This week, the idea that I keep coming across in different contexts are the hidden meanings, disguised by enigmas, used in antiquity.
Did you know that Plato had an unwritten doctrine? Plato wrote about the unreliability of the written word to convey certain ideas, because the written word, unlike argument, cannot be defended anew according to the needs of each new audience member. One of his lectures was secret in order to avoid misunderstanding.
These "secrets" involved a combination of science, religion and poetry/myth. The poetry/myth was like the outer shell, which the non-initiated would think was the final message. But those who knew there was a symbolic meaning could analyse it in order to reach the meaning: for example, the multiple gods of ancient Greece were not actually multiple gods, but the various expressions and powers of a central divinity, which would go by different names according to which school of thought was in question ("Nature"; "the One that is Good"; etc).
There are so many reasons I can think of for not saying outright what we mean in certain situations. I think this is especially true if we are talking about something that really matters to us, personally. It can be such a waste of time to embark on such subjects with people who do not share/ are not open to similar views or values. It was this experience that caused me to close my FaceBook account; it seemed that everyone just wanted to toot their own horn. But maybe this is a natural state of affairs: maybe the core set of our beliefs is not up for debate. Full stop. So, to continue to speak freely, it is best not to say what we mean directly, and allow Time and Circumstance to garner our friends for us.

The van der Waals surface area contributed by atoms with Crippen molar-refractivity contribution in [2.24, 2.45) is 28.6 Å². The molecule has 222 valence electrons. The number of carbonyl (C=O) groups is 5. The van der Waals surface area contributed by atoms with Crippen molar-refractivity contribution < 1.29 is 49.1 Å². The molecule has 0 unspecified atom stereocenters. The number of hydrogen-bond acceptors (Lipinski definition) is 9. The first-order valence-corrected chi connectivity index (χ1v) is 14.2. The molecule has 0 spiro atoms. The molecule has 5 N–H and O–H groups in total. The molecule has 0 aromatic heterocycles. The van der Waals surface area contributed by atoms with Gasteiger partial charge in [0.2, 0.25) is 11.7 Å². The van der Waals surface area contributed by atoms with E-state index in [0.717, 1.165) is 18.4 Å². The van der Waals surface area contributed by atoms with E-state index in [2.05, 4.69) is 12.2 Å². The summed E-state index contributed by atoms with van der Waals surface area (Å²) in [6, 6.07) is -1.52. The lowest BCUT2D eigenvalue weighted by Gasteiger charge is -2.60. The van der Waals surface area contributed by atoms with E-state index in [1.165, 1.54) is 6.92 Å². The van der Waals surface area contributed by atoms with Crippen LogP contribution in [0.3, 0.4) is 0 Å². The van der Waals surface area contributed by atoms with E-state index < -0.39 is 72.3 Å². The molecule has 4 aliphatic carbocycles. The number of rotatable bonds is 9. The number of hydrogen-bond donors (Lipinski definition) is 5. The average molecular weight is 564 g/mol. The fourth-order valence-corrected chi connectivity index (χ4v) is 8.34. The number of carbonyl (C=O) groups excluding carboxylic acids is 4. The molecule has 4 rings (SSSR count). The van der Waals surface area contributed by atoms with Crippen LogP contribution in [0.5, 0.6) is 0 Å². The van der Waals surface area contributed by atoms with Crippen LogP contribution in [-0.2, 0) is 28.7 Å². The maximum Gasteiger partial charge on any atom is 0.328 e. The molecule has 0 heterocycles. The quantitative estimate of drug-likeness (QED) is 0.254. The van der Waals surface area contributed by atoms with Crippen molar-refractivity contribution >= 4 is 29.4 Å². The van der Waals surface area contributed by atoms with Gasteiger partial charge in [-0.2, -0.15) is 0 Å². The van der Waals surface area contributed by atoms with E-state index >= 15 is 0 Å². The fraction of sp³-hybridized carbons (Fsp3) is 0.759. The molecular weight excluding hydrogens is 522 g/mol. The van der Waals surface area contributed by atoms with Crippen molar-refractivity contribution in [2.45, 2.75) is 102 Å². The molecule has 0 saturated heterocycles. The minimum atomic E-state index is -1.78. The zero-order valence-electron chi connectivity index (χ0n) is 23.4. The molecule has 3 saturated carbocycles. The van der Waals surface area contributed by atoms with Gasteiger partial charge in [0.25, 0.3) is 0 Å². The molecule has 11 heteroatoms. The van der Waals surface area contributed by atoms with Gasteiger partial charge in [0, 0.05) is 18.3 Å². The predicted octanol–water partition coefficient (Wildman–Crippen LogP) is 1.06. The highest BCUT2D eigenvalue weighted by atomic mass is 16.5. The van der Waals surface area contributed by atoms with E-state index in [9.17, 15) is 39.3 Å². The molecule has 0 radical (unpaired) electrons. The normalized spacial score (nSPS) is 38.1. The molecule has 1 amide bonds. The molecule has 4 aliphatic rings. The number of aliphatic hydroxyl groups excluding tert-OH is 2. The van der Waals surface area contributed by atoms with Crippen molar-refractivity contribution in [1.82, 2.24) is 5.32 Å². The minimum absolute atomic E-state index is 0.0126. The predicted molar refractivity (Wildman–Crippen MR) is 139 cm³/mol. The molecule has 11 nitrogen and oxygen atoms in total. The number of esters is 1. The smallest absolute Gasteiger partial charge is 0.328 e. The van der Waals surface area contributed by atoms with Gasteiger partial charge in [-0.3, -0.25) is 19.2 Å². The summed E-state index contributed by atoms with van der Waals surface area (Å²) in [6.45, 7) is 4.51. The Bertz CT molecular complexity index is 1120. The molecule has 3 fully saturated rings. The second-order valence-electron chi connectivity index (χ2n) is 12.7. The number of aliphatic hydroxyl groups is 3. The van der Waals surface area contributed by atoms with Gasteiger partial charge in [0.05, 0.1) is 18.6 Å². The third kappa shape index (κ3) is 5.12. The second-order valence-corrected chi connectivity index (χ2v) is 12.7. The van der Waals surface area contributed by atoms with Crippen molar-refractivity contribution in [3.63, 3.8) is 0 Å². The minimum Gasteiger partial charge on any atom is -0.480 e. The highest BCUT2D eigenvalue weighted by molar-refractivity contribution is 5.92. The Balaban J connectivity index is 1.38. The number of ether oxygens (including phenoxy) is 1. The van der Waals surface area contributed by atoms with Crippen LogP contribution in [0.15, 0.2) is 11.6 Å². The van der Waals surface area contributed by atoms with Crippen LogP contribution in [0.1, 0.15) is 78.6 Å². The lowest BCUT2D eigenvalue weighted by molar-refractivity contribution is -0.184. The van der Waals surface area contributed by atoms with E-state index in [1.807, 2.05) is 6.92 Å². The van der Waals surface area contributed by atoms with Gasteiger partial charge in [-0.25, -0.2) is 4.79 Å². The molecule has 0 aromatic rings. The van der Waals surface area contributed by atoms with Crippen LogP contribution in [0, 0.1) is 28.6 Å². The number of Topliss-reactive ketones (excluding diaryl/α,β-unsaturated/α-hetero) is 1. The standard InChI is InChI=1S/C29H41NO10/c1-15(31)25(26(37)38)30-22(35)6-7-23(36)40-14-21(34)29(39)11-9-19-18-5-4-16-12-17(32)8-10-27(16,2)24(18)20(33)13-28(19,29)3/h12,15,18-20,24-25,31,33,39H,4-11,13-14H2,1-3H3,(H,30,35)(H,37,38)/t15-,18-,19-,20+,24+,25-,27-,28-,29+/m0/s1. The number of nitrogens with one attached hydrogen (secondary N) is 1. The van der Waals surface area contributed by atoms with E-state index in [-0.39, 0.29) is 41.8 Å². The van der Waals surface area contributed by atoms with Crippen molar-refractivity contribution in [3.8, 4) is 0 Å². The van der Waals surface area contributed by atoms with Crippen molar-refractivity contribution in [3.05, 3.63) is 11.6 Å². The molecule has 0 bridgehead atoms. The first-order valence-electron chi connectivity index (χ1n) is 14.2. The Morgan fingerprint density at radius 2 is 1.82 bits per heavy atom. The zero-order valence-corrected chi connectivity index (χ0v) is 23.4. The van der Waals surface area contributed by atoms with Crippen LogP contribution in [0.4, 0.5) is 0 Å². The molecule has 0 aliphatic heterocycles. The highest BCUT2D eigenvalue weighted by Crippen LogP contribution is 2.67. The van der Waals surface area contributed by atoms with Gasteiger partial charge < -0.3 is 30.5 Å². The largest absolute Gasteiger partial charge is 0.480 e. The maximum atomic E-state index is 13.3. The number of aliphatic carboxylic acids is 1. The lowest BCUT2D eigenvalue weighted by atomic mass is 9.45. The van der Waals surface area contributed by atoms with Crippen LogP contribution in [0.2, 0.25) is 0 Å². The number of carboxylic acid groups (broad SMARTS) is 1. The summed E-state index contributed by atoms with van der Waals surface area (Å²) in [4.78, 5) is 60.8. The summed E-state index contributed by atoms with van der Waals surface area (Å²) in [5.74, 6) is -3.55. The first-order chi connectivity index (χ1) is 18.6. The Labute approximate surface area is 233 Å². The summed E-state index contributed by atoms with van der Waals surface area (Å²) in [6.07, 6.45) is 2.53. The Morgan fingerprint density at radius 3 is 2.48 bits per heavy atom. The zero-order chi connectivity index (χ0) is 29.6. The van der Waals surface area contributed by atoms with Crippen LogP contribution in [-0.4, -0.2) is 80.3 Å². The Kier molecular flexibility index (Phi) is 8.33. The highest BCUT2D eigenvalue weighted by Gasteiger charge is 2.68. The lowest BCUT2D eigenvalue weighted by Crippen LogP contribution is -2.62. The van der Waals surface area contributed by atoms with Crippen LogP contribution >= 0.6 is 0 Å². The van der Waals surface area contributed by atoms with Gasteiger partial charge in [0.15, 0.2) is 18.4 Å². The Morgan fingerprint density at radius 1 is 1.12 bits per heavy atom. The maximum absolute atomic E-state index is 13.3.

What I mean by this is that we can best see who suits us as friends when we have gone through a whole variety of experiences with them. It may be the experience, more than the words, that will show us who is close to us, because some people may be hiding what they mean, or others may talk the talk, but not be walking the walk. A typical example of the latter is the criticism I often see in blog comments: "This blog post is WRONG because you are forgetting about the children starving in Africa!" Well, congratulations to these humanists who would stomp on their neighbour to help someone else.
Let me play a game. What is the allegorical meaning of Garance Dore's concern with weight gain? I agree that people who move to the US tend to gain weight they never had. Obsessions over weight and work and exercise seem to paste those kilos on, and few are those who make it to the farmer's market as opposed to the supermarket. Is there a lesson here?
OK, now another attempt. What does the macaroon mean? Why is it featured in so many blog posts, ads, photo shoots? Is it a symbol of what we think we deserve, our just deserts, after so much hard work? I know that for people born in my generation, desserts were reserved for special occasions. Is the macaroon a zen attempt to bring special moments into the now? Macaroons are small (except at Paul's), so is it a doll-house wish to gather around us all we love in miniature, like things kawaii made for matchbook flats?
But the thing about the allegory is that something can mean none or all of those things - and more.

Elements: macaroons, star paper: pugly pixel.

What would you wrap up in enigma, as a secret?

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